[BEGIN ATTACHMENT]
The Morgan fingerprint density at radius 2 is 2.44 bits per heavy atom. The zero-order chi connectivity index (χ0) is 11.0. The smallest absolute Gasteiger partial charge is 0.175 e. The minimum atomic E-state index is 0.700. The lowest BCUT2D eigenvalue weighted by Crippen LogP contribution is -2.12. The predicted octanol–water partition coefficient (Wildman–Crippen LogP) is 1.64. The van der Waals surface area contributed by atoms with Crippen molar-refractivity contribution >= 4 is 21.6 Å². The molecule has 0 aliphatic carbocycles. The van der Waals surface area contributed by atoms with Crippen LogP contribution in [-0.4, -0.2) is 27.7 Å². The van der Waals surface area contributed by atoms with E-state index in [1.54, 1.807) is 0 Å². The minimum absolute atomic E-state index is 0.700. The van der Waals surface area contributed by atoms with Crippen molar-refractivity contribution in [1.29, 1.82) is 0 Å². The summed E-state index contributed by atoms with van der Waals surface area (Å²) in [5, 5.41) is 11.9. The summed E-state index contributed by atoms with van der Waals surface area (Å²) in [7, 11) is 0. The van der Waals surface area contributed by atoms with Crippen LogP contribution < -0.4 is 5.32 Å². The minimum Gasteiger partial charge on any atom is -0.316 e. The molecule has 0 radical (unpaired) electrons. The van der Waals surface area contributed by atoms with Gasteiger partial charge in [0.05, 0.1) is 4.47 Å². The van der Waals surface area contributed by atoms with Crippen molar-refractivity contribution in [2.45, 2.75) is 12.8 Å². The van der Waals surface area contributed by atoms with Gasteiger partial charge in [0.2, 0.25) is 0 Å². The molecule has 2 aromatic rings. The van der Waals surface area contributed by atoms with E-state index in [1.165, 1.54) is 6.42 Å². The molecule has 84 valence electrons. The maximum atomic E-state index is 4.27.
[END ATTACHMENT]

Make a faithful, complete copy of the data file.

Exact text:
The Morgan fingerprint density at radius 2 is 2.44 bits per heavy atom. The zero-order chi connectivity index (χ0) is 11.0. The smallest absolute Gasteiger partial charge is 0.175 e. The minimum atomic E-state index is 0.700. The lowest BCUT2D eigenvalue weighted by Crippen LogP contribution is -2.12. The predicted octanol–water partition coefficient (Wildman–Crippen LogP) is 1.64. The van der Waals surface area contributed by atoms with Crippen molar-refractivity contribution >= 4 is 21.6 Å². The molecule has 0 aliphatic carbocycles. The van der Waals surface area contributed by atoms with Crippen LogP contribution in [-0.4, -0.2) is 27.7 Å². The van der Waals surface area contributed by atoms with E-state index in [1.54, 1.807) is 0 Å². The minimum absolute atomic E-state index is 0.700. The van der Waals surface area contributed by atoms with Crippen molar-refractivity contribution in [1.29, 1.82) is 0 Å². The summed E-state index contributed by atoms with van der Waals surface area (Å²) in [5, 5.41) is 11.9. The summed E-state index contributed by atoms with van der Waals surface area (Å²) in [7, 11) is 0. The van der Waals surface area contributed by atoms with Crippen LogP contribution < -0.4 is 5.32 Å². The minimum Gasteiger partial charge on any atom is -0.316 e. The molecule has 0 radical (unpaired) electrons. The van der Waals surface area contributed by atoms with Gasteiger partial charge in [0.05, 0.1) is 4.47 Å². The van der Waals surface area contributed by atoms with Crippen molar-refractivity contribution in [2.45, 2.75) is 12.8 Å². The van der Waals surface area contributed by atoms with Gasteiger partial charge in [0.2, 0.25) is 0 Å². The molecule has 2 aromatic rings. The van der Waals surface area contributed by atoms with E-state index in [1.165, 1.54) is 6.42 Å². The molecule has 84 valence electrons. The maximum atomic E-state index is 4.27.